The Neighborhoods Plan was developed with resident input via numerous public planning sessions, workshops and discussions. A public hearing on the plan will be held next month.

“Change is underway along the Pike,” Arlington County Board Chair Mary Hynes said, in a statement. “Through the hard work and careful planning of a lot of neighborhood leaders, community members and county staff, we’re beginning to see a more pedestrian-friendly Pike emerge — a Pike served by great transit, that offers a vibrant mix of retail, residential and commercial development and public spaces that will bring people together.”

Hynes continued: “The Neighborhoods Plan helps ensure that, even as the Pike changes, the things that we all love about it — the mix of housing affordable to people of various incomes and all walks of life, the sense of community and of history, the strong neighborhoods — continue to thrive.”


  • Douglas Park

    Looks nice!!

    • NPGMBR

      I agree.

      • charles

        Nonsense. “greater density” is a code phrase meaning more profits for developers, more taxes for the County, and more congestion for people who already live there – sucks to be a citizen in go-go Arlington.

    • Clarendon

      I agree. The illustrative drawings really convey a wonderful vision, IMO. The tricky part is now how to get it to come out like that.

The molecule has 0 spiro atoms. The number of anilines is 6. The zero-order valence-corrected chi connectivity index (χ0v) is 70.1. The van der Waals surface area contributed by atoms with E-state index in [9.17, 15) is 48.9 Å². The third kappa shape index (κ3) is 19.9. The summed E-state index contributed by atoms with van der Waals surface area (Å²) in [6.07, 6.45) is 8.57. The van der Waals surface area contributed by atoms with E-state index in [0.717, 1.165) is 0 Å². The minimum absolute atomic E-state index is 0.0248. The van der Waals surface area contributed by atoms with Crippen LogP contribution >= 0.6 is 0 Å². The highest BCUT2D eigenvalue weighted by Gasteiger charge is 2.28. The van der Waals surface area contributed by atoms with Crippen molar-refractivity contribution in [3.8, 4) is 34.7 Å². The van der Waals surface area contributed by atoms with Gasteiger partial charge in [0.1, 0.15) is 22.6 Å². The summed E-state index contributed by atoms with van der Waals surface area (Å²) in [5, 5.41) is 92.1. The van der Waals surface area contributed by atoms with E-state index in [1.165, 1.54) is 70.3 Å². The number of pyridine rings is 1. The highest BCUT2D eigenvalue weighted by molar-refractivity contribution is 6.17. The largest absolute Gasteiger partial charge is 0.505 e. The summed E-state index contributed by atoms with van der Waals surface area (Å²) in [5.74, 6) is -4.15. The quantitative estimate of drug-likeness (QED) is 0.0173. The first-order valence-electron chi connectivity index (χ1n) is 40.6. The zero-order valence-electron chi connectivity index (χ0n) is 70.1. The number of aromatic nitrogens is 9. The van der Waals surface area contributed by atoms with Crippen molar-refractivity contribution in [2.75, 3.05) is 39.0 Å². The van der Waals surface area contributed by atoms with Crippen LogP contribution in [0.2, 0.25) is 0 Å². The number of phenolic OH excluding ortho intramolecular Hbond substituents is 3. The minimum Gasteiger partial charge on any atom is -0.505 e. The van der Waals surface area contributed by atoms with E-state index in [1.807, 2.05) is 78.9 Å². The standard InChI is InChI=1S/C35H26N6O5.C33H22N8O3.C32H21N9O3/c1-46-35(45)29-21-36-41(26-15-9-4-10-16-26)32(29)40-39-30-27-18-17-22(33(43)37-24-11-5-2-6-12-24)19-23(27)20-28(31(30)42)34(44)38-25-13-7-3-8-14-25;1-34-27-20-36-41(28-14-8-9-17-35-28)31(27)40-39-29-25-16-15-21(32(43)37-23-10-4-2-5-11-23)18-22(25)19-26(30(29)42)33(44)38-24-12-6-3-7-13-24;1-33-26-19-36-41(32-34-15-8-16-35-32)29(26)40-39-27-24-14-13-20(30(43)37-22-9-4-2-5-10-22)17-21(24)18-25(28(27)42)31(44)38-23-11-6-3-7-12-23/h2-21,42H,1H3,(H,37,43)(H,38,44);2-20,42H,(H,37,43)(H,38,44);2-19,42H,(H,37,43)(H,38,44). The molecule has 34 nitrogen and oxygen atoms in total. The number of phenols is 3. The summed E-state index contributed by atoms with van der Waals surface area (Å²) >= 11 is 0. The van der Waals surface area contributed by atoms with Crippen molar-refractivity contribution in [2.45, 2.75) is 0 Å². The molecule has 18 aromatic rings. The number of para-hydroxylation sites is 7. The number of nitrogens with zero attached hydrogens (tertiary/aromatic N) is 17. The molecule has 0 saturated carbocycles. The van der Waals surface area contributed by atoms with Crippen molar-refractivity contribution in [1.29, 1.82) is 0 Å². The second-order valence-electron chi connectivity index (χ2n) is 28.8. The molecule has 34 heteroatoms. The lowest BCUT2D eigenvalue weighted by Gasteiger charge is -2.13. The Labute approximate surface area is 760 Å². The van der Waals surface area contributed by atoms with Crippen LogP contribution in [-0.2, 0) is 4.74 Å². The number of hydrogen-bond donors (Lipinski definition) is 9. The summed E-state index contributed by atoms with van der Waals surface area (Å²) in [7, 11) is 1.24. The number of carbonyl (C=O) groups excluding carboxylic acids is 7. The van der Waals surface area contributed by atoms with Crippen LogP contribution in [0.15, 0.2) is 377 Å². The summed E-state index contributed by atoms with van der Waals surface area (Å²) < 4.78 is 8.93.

• Jim

      Yes, this is all good, the right direction!

    • Elmer

      If you like living like rabbits stacked up in little cages this plan is for you. The “planners” have worked in their little cubicles so long that’s the way they view the world. Little cubicles for all of us.

      • TMP

        No kidding. Just keep cramming ’em in here and everyone will have to take their trolley because you won’t be able to find a place to park. God forbid we have green space, single family homes, and the means to get around without public transportation.

  • Roover

    Loving the new vision for the Pike. The best part of Arlington baby!!!

    • HayDiosMio

      I don’t know man. All nice but if we look at it from the investment side, i’m starting to wonder if City of Hyattsville is the hot spot to put your money on right now. Arts district has been redeveloped, crime is dropping, property is insanely cheap, both metro and marc train w/ bike trails.

      .. maybe we should skip this and go put the bet on that redevelopment instead.

      • Benedict

        Go for it.

      • FrenchyB

        I’m not sure it’s an either/or issue between Hyattsville and South Arlington. The big losers going forward are the outer suburbs.

  • YTK

    NOooooooooooooooooooooooooooooo!!! Columbia Pike is crowded and polluted enough already!!!!

    • Roover

      What is Columbia Pike polluted from YTK. What r u referring to sir??

  • Lee-n-Glebe

    This is solid long-term thinking. Who gives it two thumbs up?

    This guy!

    • Roover

      Lee-n-Glebe if thats your name than it would indicate that your in North Arlington which mean you probably dont care about this anyways because its South Arlington. Wake up man envision the County being beautiful all over!!

      • Larchmont

        I give it two thumbs up too, and take offense to your comment.

  • CW